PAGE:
Viognier | Back From Near Extinction

Viognier | Back From Near Extinction


In 1781, the Viognier grape varietal was first mentioned by name, coinciding with the Condrieu sub-region also becoming known to the world. Since its fruition it stayed focused within the Condrieu/Cote Rotie area until it nearly went extinct in the 1960s, producing only about 8 hectares of grapes across the whole world. The steep terraces of the Rhone Valley made it difficult to tend to and keep the vines healthy and fruitful. Fortunately with the turn of the century it regained momentum and strength, spreading across not only Condrieu but around the world. With more than 160ha plantings in the Rhone Valley alone. With almost every Northern Rhone winemaker producing a Viognier wine. 

As a slow to rise grape it took researchers a while to determine the heritage of the Viognier grape. Eventually finding it has a parent-sibling relationship with the ancient varietal Mondeuse, and a half-sibling of Syrah.


As mentioned, Viognier is the champion grape of the Condrieu appellation. This appellation is within Northern Rhone, and is the only grape approved for the white wines of Condrieu. This is about the limit of how north the varietal will be planted, as any further away from the equator it may not fully ripen. Yet a few daring winemakers, such as Jean-Marc Lafont, have begun planting the varietal in regions such as Beaujolais. This is in response to global warming and the slowly rising temperatures of each harvest season, by being ahead of the curve Lafont, and other winemakers, are able to hone their Viognier skills and distil it into wines that you would not often find in Beaujolais.

Further afield, the Viognier grape has grown in popularity and become highly sought after in the growing regions of California and Eden Valley in Australia. Creating powerful and high alcohol versions of the full-bodied, perfumed wines of Condrieu. The grape is also found in Italy, Spain, Switzerland, USA, Chile, Argentina, South Africa, New Zealand, and Japan.

Map of Cote Rotie


With a tendency to produce high sugar levels, Viognier prospers in the warmer climates and has to be monitored closely to ensure the resulting wines aren’t lacking freshness and overpowered by alcohol. The warmer climates also help unlock the aromatic potential within these thick skinned grapes. Often in the warm climate the vines bud and ripen mid-season, with the cooler climates causing a later ripening cycle. As quite a fussy and difficult grape the viticulture has to be perfect and monitored constantly to ensure a healthy yield, if done right it can be very reliable. Not being naturally predisposed to creating perfect wine grapes, they need a lot of sunshine to fully ripen through the thick skins. Yet if too warm, the resulting sugary grapes can lack the zing and power when distilled in a bottle.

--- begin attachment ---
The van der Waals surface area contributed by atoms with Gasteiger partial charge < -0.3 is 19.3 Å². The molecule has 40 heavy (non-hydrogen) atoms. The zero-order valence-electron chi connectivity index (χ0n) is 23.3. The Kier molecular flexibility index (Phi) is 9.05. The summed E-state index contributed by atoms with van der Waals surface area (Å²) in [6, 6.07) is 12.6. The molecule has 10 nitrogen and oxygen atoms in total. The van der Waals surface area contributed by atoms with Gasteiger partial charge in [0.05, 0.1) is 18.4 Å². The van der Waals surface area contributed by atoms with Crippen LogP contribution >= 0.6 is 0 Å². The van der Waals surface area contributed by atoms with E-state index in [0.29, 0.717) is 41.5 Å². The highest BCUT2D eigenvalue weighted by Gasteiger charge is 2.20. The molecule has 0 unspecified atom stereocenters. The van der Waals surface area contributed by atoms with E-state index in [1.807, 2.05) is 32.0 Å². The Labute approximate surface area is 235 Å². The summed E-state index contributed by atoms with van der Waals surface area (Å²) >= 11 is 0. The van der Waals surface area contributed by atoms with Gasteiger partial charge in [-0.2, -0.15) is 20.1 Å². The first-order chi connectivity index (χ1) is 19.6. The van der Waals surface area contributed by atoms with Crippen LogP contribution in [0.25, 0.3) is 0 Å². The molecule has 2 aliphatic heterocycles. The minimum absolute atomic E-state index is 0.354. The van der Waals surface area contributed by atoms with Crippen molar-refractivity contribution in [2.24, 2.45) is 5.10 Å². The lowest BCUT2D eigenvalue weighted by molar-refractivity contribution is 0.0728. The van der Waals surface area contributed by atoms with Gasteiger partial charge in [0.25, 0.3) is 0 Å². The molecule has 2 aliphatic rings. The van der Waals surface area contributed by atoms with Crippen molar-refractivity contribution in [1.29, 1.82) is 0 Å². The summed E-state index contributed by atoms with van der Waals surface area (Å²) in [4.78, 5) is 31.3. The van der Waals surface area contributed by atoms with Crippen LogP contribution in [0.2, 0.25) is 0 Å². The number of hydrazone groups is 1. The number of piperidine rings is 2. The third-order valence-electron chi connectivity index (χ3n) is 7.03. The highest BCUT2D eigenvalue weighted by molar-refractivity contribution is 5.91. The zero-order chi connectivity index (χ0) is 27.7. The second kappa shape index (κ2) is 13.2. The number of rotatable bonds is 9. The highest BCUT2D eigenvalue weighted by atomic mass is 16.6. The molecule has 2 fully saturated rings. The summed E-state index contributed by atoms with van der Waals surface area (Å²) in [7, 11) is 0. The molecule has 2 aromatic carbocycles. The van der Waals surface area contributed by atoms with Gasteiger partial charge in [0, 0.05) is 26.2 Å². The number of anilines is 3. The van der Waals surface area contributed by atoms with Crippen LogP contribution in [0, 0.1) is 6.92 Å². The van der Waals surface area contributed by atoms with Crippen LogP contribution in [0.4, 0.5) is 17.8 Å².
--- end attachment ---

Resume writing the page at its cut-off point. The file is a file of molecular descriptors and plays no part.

Once the harvest is done, it is the hard work of the producers that bring the flavours to the table, with hours of macerating the crushed bunches with stems and all being a popular choice. The rich styles generally ferment within oak barrels yet majority stick to stainless steel to allow the Viognier to express itself fully and present those zingy apricot flavours.


Dry whites and sweet wines, the primary results of a Viognier vine, presenting delicious aromas of apricots, peaches, and herbal elements of chamomile and lavender. With its great combination of perfume and body, even the dry whites produced have an element of sweetness to them thanks to the naturally high sugar levels. The sweet wines tend to be formed in the warmer vintages when there are extremely high sugar levels, and naturally forming a high viscous nectar with hints of honey to balance the herbal flavours.

Supplementary to the single varietal wines the Viognier grape is also used in numerous blends. One more subtle blend is the use of the white grape in the famed Syrahs of Cote-Rotie, used as an accessory blend of 2-5% (up to 20%) of the white wine being blended in to boost the mouthfeel and aroma, necessary to stand out among other red wines. The Australian and Californian winemakers tend to enjoy replicating this blend with around 5% of Viognier in their Syrahs to stabilise and deepen the texture of the resulting wines as they are generally grown in cooler climates than that of the Rhone Valley.

Alternatively, producing white wine blends, Viognier is often paired off with Marsanne and Roussanne further South in the Rhone Valley, balancing off their acidity and leaner profiles. Also blended with a few grapes such as Grenache Blanc, Bourboulenc, Maccabeo and Rolle.

With its unique texture, viscosity, and high alcohol content, the wines made from Viognier can be aged for numerous years without worry of acidity altering and loss of aromatic elements.

“Viognier could truly be said to be the hedonist's white grape variety, even if it is often the vintner's headache – and the drinker's headache too, come to that – for it has to be left on the vine for a very long time before its characteristic heady aroma fully develops.” - Jancis Robinson


Considered a fabulous food wine, the dry whites of Viognier can pair off with the majority of cuisines. Served slightly chilled alongside rich seafood and white (or even red) meats, especially within spicy dishes of asian cuisines, bring out the fruity flavours. Treating yourself to dessert is also an option with a powerful apricot tart to pack a punch full of apricot throughout the palate. As a pleasing wine for most, red wine drinkers could happily drink Viognier with a meal and get the same satisfaction and boldness of a red.

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